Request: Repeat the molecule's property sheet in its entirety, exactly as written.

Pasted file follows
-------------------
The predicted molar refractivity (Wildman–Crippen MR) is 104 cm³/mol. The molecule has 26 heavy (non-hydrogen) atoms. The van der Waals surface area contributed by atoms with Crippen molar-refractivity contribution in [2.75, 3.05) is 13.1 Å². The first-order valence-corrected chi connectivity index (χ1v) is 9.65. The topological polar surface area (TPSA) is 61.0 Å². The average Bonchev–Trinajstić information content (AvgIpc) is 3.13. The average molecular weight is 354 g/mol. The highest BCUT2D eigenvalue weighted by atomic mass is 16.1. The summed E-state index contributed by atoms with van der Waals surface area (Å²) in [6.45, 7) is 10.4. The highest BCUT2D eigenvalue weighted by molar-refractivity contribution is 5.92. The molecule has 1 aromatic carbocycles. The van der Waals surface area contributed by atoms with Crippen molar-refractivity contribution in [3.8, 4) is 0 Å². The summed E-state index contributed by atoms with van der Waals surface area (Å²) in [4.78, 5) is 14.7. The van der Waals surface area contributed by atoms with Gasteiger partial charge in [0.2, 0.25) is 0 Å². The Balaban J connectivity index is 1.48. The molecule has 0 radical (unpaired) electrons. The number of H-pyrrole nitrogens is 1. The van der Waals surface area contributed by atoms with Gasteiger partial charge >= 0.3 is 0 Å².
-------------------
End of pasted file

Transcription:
The predicted molar refractivity (Wildman–Crippen MR) is 104 cm³/mol. The molecule has 26 heavy (non-hydrogen) atoms. The van der Waals surface area contributed by atoms with Crippen molar-refractivity contribution in [2.75, 3.05) is 13.1 Å². The first-order valence-corrected chi connectivity index (χ1v) is 9.65. The topological polar surface area (TPSA) is 61.0 Å². The average Bonchev–Trinajstić information content (AvgIpc) is 3.13. The average molecular weight is 354 g/mol. The highest BCUT2D eigenvalue weighted by atomic mass is 16.1. The summed E-state index contributed by atoms with van der Waals surface area (Å²) in [6.45, 7) is 10.4. The highest BCUT2D eigenvalue weighted by molar-refractivity contribution is 5.92. The molecule has 1 aromatic carbocycles. The van der Waals surface area contributed by atoms with Crippen molar-refractivity contribution in [3.8, 4) is 0 Å². The summed E-state index contributed by atoms with van der Waals surface area (Å²) in [4.78, 5) is 14.7. The van der Waals surface area contributed by atoms with Gasteiger partial charge in [0.2, 0.25) is 0 Å². The Balaban J connectivity index is 1.48. The molecule has 0 radical (unpaired) electrons. The number of H-pyrrole nitrogens is 1. The van der Waals surface area contributed by atoms with Gasteiger partial charge >= 0.3 is 0 Å².